At this point, fatalistic observers may be tempted to throw in the towel and accept that the enterprise system has no defence against narrow self-interest. Blinkered pursuit of quick gain swings too many decisions. If no one worries about the wider impact of their actions, Marx will be proved right after all. Eventually the free enterprise system will destroy itself.
Resignation would be premature, however. There is a defence. It lies in redirecting the lethal potential of narrow ambition towards the promise of larger and, yes, more enduring material satisfaction. That will involve a two-stage process.
The first element requires the right conclusions to be drawn from experience. Politicians, for example, need to recognise that recent political extremism, notably Corbynmania in the UK and Trumpery in America, has its roots in soil soured by mistrust. Voters have sickened of expedience and fudge. People hunger for strategy, not soundbites. Electoral success requires straight talking. It means company bosses like Thomas Cook’s taking reasonable account of the implications of their actions for all stakeholders. It means multinational companies recognising that prosperity in a foreign country entails paying proportionate taxes to their host community. It means financial corporations connecting what they provide to the genuine, longer-term requirements of their customers.
The second element requires those responsible for policy to educate their constituent stakeholders. Government must ensure that sickly people come to understand that they may recover best through the body’s natural healing process rather than by popping pills. Doctors need to be given breathing space to get the message over. Financial organisations like ours should be obliged to contribute to a thoroughgoing national programme of financial education aimed at helping the next generation of customers to protect themselves. It is for business leaders to understand and explain to employees that commercial objectives will be best served by habitually building the goodwill of their customers.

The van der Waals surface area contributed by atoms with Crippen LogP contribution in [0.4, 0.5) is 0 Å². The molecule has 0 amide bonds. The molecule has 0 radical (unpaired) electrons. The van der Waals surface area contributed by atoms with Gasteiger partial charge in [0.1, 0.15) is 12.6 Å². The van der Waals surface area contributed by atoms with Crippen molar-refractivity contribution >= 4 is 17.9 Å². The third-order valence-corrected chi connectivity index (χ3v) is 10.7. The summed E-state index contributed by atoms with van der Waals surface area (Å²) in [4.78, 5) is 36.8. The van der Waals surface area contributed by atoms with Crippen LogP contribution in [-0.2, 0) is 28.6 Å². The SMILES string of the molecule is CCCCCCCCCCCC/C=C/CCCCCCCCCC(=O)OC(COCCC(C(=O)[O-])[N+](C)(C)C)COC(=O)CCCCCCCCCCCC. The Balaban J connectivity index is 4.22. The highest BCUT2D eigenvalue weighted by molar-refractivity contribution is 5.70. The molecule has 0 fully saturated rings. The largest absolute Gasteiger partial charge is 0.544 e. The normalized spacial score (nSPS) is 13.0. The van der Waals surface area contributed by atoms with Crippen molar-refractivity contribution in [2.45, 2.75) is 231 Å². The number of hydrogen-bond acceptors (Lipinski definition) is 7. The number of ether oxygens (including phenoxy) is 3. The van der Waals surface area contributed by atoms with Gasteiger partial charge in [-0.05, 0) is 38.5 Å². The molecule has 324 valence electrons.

Today the activity of company boards, of trustees, of government, is visible, accessible and questionable. In an open world the route to success cannot be planned without reference to customer reaction, media enquiry and society’s expectations. The force applied by a newly empowered audience is all too evident. Clearly if the free market system is to survive, a new consensus about corporate responsibility must be found. Statute cannot enshrine such a consensus. Yet the competing claims of expedience and principle must somehow be reconciled. Today’s obsession with immediate, narrow objectives has already reaped a bitter harvest. But in addressing wider interests, business leaders should not feel themselves shackled to remote or immaterial objectives. Embracing those very interests will help rebuild trust, the only reliable route to sustainable prosperity.
External pressure ultimately obliged Thomas Cook to apologise. Tragedy has won compassion a place in its priorities. It will be better for all of us when other vital interests of society win due recognition. If they are to avoid being swept away by a tsunami of resentment leaders, be they politicians, businessmen, or professional service providers, have to rediscover that the success of their endeavours depends today, as ever it has, on the continuing satisfaction of those they serve. Our long-term interests as employees, customers and citizens are ultimately the same as theirs. Our concerns are inextricably connected and need to be considered together. It is high time they were.
1 September 2015